the second and largest of the tidal waves to come up the canal.
The first wave hit an
hour earlier just after mid-night on Good Friday in
nineteen-sixty-four. The mysterious grimy water continued to rise
covering the lower town beneath eight feet of unfathomable thick
The receding water was
stronger than a hundred Hoovers sucking mountains of debris down the
canal in preparation for the next larger barrage of destruction.
The frenzied local
radio station was unsure what was happening and broadcasted
unreliable-mixed signals. Confusion was everywhere and ignorant
townsfolk flocked to the area to witness the disaster.
Citizens were required
to abandon their flooded homes and vehicles. They struggled through
the deep mire desperately searching for higher ground. It was
miraculous no one drowned or died during the devastation.
In the end, six mighty
waves surged over the area during eighteen hours of chaos. These
monstrous waves were the consequences of a nine-point-two Alaskan
earthquake; the largest quake in US history and the second most
powerful recorded worldwide. It took four and a half hours for the
huge ocean swells to reach our southern British Columbian town.
Some cleanup assistance
tasked to my Boy Scout Troop. The Saturday, a week following the
tsunamis, they drove us around the
barricades into the war-like zone.
devastation was incomprehensible. We witnessed where boats and
automobiles had tossed around like toys in a child’s plastic wading
pool. Houses had floated blocks from their foundations. Dead fish
littered every scene. Huge logs separated from their booms along the
canal besieged streets and yards.
leaders handed us brooms, mops, and shovels. The mud was deeper than
our rudder galoshes could thwart as we trudged to our first assigned
house. We entered the dwelling and shoveled up buckets of dead fish
before tackling the mud.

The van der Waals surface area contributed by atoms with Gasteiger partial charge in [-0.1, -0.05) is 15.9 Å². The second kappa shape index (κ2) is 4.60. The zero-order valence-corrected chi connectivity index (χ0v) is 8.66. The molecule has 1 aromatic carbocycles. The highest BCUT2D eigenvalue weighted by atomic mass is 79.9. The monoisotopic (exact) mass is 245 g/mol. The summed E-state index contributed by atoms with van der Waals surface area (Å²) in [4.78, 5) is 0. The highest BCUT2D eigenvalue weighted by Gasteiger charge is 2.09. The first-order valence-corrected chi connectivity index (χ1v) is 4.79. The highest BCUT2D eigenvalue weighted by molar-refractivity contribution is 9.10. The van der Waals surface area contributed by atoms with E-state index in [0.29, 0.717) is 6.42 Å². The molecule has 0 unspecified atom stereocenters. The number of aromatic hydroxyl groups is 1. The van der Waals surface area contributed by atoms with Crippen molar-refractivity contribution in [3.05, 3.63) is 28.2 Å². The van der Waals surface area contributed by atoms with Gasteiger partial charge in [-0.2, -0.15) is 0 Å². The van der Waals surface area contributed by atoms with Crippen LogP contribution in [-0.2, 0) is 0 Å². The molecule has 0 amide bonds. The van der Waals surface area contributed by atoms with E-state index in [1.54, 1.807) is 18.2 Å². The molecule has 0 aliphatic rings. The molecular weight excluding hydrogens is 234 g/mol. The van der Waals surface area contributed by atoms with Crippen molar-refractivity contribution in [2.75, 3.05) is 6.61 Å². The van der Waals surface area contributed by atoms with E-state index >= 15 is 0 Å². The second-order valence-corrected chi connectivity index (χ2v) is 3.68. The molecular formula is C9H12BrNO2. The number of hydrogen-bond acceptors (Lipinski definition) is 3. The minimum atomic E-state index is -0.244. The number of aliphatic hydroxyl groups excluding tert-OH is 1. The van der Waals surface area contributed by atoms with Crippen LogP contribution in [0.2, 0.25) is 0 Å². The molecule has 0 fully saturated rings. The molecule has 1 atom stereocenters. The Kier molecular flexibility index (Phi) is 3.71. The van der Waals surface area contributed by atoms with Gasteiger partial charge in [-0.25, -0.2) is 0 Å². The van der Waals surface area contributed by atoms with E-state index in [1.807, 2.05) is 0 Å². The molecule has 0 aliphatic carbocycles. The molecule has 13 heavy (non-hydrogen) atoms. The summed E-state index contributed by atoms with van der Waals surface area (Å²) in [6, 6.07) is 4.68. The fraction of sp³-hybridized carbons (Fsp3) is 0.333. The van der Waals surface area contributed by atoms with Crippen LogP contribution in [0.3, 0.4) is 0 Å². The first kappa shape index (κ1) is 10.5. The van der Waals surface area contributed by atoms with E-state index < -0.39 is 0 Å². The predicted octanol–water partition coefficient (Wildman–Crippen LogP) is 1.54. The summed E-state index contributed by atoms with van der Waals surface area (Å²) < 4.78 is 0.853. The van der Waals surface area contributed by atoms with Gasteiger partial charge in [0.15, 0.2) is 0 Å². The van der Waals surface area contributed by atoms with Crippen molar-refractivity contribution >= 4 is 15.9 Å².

our first house-cleaning attempt, we continued from structure to
structure. The wreckage intense and by the end of our laborious day,
not one home looked like anyone ever touched it.
scouting days started four years earlier as a newly recruited Cub
A circle of young boys
stood at attention as stiff as boards. It was the end of our Thursday
evening Cub Scout meeting. Paul was next to me. Our leader noticed
the incoherent swaying Cub and yelled, “Paul, get to attention!”
It was too late. Paul
toppled over unbending, nose first into the hardwood floor. The
scoutmaster ran to his aid. He flipped the boy over, Paul’s face
bloody and his nose still squirting the thick deep red liquid.
Our leader immediately
yelled, “Meeting’s over! Everyone get out!”
No one knew what
happened as we herded out the door and down the hall’s steps into
the chilly night air.
This evening Rocky’s
father turn came around to pick up our neighborhood group return them
home. I liked it when Rocky’s dad showed up. He always brought a
sweet treat for each of us. Tonight was bubble gum cigars. Mine was
We all stuffed and
chewed. On the short five-minute ride home, I managed to squeeze the
whole gum cigar into my mouth. There was so much gum I could not
close my small orifice and by the time I entered into our living room
my jaws were aching. My Mother immediately made me spit out the giant
yellow saliva filled rubbery wad.
I asked my father about
what had happened to Paul. He informed me it was nothing to worry
about, “Soldiers standing at attention often pass out.” He was
right. Paul was at school the following day, no worse for wear,
except for his swollen black and blue colored face and broken nose.
Scouting was fun and
good training for boys in the early sixties.
We earned merit badges
by completing various projects. In Cub Scouts, there were slightly
more than a dozen obtainable badges. We learned flag semaphore, Morse
code, first aid, knots, trees, and other practical never used skills.
mid-summer evenings stayed light until around nine PM. This afforded
us quite a few outdoor meetings. We played baseball or other sports
and games in the park across the street from the Scout Hall or hiked
along the Alberni Canal complete with ghost stories and other evening
adventures. All always shared a good time.